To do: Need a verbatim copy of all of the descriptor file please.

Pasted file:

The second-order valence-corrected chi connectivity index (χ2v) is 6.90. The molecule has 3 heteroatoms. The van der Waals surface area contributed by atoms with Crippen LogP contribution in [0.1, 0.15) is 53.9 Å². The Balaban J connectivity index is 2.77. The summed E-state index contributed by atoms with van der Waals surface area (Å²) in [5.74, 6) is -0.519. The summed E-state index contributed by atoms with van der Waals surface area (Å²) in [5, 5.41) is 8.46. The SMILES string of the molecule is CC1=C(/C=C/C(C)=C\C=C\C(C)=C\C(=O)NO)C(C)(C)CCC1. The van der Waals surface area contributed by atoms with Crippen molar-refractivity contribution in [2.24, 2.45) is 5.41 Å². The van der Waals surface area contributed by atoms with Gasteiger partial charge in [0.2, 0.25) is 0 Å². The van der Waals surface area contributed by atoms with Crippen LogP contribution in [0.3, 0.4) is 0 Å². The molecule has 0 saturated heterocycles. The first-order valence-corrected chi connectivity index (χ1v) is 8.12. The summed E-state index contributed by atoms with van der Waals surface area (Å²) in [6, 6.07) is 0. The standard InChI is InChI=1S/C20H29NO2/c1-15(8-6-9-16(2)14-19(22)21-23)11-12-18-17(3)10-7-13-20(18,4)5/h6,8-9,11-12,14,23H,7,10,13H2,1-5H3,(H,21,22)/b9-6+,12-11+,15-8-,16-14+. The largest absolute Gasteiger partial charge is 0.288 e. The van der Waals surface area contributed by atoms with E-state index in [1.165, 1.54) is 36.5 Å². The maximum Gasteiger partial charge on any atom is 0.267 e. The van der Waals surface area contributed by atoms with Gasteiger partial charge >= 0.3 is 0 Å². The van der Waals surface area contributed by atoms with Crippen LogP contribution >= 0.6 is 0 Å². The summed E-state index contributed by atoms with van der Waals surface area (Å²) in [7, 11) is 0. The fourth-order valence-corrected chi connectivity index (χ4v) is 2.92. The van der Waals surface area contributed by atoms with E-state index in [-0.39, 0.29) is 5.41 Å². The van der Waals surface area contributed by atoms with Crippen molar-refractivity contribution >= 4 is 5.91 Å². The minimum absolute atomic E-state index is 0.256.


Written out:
The second-order valence-corrected chi connectivity index (χ2v) is 6.90. The molecule has 3 heteroatoms. The van der Waals surface area contributed by atoms with Crippen LogP contribution in [0.1, 0.15) is 53.9 Å². The Balaban J connectivity index is 2.77. The summed E-state index contributed by atoms with van der Waals surface area (Å²) in [5.74, 6) is -0.519. The summed E-state index contributed by atoms with van der Waals surface area (Å²) in [5, 5.41) is 8.46. The SMILES string of the molecule is CC1=C(/C=C/C(C)=C\C=C\C(C)=C\C(=O)NO)C(C)(C)CCC1. The van der Waals surface area contributed by atoms with Crippen molar-refractivity contribution in [2.24, 2.45) is 5.41 Å². The van der Waals surface area contributed by atoms with Gasteiger partial charge in [0.2, 0.25) is 0 Å². The van der Waals surface area contributed by atoms with Crippen LogP contribution in [0.3, 0.4) is 0 Å². The molecule has 0 saturated heterocycles. The first-order valence-corrected chi connectivity index (χ1v) is 8.12. The summed E-state index contributed by atoms with van der Waals surface area (Å²) in [6, 6.07) is 0. The standard InChI is InChI=1S/C20H29NO2/c1-15(8-6-9-16(2)14-19(22)21-23)11-12-18-17(3)10-7-13-20(18,4)5/h6,8-9,11-12,14,23H,7,10,13H2,1-5H3,(H,21,22)/b9-6+,12-11+,15-8-,16-14+. The largest absolute Gasteiger partial charge is 0.288 e. The van der Waals surface area contributed by atoms with E-state index in [1.165, 1.54) is 36.5 Å². The maximum Gasteiger partial charge on any atom is 0.267 e. The van der Waals surface area contributed by atoms with Gasteiger partial charge >= 0.3 is 0 Å². The van der Waals surface area contributed by atoms with Crippen LogP contribution >= 0.6 is 0 Å². The summed E-state index contributed by atoms with van der Waals surface area (Å²) in [7, 11) is 0. The fourth-order valence-corrected chi connectivity index (χ4v) is 2.92. The van der Waals surface area contributed by atoms with E-state index in [-0.39, 0.29) is 5.41 Å². The van der Waals surface area contributed by atoms with Crippen molar-refractivity contribution >= 4 is 5.91 Å². The minimum absolute atomic E-state index is 0.256.